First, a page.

Christmas Color Legends

This is a guest post by Speakin_Colors.

The Robin Redbreast

Among the many animals associated with Christmas, there is one which features extensively on cards, wrapping paper, cake decorations and crackers: the Robin Redbreast. The robin appears in many Christmas motifs even though it is extremely rare to see a robin at Christmastime since it is not precisely a winter animal. So why is it so popular? The answer lies in its red breast:


”The robin has become strongly associated with Christmas, taking a starring role on many a Christmas card since the mid-19th century. The Robin has also appeared on many Christmas postage stamps. An old British folk tale seeks to explain the Robin’s distinctive breast. Legend has it that when Jesus was dying on the cross, the Robin, then simply brown in colour, flew to his side and sang into his ear in order to comfort him in his pain. The blood from his wounds stained the Robin’s breast, and thereafter all Robins got the mark of Christ’s blood upon them. An alternate legend has it that its breast was scorched fetching water for souls in Purgatory. The association with Christmas, however, more probably arises from the fact that postmen in Victorian Britain wore red uniforms and were nicknamed “Robin”; the Robin featured on the Christmas card is an emblem of the postman delivering the card”. – wikipedia

Christmas greeting cards originated in Victorian England, that is why it is not surprising that the robin became one of the most popular Christmas motifs then. There was a time, however, in which the robin’s association with Christmas proved to be positively dangerous. As Victorian tastes grew more extravagant, robins were even killed to decorate cards with real feathers. Robin feathers are still used nowadays to decorate Christmas cards but they are made of artificial materials.

Pink Panties for Christmas

Foreigners visiting Argentina around Christmas time have the opportunity to witness a phenomenon that does not take place in other countries: pink panties flooding lingerie shop windows.

According to old family traditions, pink panties must be given to single women on Christmas Eve. As pink is the colour of romantic love, the gift is believed to bring good luck either to get a suitable husband or as a symbol of fertility. In some families, however, the tradition of giving pink panties extends to all the female members, regardless of their age or marital status.


There are different opinions as to the proper time to wear the panties for the first time: some women wear them on Christmas Day, some others wait until New Year’s Day.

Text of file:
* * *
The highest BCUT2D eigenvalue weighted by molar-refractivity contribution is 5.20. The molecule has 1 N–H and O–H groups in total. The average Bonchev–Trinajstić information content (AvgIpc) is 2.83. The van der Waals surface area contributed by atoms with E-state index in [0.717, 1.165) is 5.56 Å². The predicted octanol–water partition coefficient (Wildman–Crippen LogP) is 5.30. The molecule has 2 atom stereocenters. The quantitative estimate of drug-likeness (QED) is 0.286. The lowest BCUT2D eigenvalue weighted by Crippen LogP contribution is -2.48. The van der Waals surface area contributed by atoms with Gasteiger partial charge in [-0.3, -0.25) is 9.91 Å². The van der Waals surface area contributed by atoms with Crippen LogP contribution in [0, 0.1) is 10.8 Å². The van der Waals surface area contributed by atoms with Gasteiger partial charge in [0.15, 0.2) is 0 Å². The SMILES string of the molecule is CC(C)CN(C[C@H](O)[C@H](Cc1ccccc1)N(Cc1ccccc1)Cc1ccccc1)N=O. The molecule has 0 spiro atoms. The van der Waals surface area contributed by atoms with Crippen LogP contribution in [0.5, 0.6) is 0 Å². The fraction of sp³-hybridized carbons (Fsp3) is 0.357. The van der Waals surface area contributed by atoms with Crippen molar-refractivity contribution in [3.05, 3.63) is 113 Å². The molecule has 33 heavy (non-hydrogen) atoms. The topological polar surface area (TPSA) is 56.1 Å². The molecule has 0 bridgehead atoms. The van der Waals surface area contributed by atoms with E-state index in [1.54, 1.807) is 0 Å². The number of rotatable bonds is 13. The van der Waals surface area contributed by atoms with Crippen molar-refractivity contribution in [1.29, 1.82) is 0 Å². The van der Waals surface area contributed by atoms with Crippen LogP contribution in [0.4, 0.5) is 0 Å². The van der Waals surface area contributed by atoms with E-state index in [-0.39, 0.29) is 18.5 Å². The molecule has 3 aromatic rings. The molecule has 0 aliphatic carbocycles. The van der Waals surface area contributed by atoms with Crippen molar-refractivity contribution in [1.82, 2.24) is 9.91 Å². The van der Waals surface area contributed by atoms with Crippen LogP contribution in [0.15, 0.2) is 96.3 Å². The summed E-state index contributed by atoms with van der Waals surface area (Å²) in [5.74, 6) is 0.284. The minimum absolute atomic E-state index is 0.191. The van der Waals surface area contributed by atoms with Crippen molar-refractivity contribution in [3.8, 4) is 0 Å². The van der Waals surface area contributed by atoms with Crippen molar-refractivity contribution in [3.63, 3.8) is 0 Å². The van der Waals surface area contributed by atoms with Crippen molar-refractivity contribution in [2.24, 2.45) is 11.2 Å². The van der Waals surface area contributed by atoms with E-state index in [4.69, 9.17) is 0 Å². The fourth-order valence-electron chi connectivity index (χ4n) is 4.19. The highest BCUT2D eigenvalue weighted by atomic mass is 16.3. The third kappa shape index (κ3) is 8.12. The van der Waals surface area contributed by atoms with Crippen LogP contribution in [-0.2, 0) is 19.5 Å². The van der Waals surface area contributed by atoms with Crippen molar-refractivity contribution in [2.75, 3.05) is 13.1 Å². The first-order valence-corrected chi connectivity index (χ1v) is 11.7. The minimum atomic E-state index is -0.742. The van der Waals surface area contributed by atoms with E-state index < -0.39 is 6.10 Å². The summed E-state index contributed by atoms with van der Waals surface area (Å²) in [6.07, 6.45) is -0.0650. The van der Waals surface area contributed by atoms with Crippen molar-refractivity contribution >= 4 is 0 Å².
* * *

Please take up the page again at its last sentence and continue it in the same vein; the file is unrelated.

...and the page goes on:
There are numerous theories to explain why the panties must be pink. The commonplace belief is that pink is the right colour to keep evil away since pink is a mixture of red (traditionally, the colour of the devil) and white (the colour of God). It is also thought that wearing new clean clothes is a powerful cleansing ritual.

Christmas is an event of utmost significance for Christianity and pink is widely used in the Catholic church. Pink candles are lighted in the Christian season of Advent (the liturgical period preceding Christmas) to symbolize the joy for the coming of Christ.

Leaving spiritual reasons aside, the truth is that every Christmas lingerie shop owners rub their hands in anticipation of the annual shopping bonanza. Sales of pink panties (from audacious bikinis to more prudish romantic designs, from lace and silk to the unprententious cotton) increase amazingly all through December.

One more thing about this Christmas custom is that pink panties are given from woman to woman: traditionally it is the grandmothers, mothers or aunts who give them to the younger members of the family. No woman would ever think it possible to receive such a gift from a man!

Christmas Colours: The Poinsettia Legend

The poinsettia is not only a beautiful plant but also a very mysterious one. Its flaming red “flowers” are not such but modified leaves which change their colour when exposed to sunlight.

The plant is wholly green in its youth but its upper leaves gradually begin to turn red as they grow in the sunlight of a warm climate.


The deep red colour of the plant has long been associated with Christ’s blood and has given rise to numerous speculations and explanatory legends:
“The plant’s association with Christmas began in 16th century Mexico, where legend tells of a young girl who was too poor to provide a gift for the celebration of Jesus’ birthday. The tale goes that the child was inspired by an angel to gather weeds from the roadside and place them in front of the church altar. Crimson “blossoms” sprouted from the weeds and became beautiful poinsettias. From the 17th century, Franciscan friars in Mexico included the plants in their Christmas celebrations.” – wikipedia

There is another misconception about the name of the plant. Many people believe the poinsettia is highly toxic since its name has a connection with “poison”. Very few people know, however, that the plant owes its name to Joel Roberts Poinsett, the first United States Minister to Mexico who introduced it into the US in 1828.

Did you know?

National Poinsettia Day is celebrated on December 12th in the United States. The day was named in honour of Joel Poinsett who died on this day in 1851.

Cristina is a discourse analysis researcher and a teacher trainer at the teacher training college. She is currently teaching contemporary History and Literature and English teaching methodology. She has also taught advanced technical English at Kennedy University in Buenos Aires, Argentina. Since 2008 she has been making colour-inspired contributions to this blog as a way to share her love for colour and design.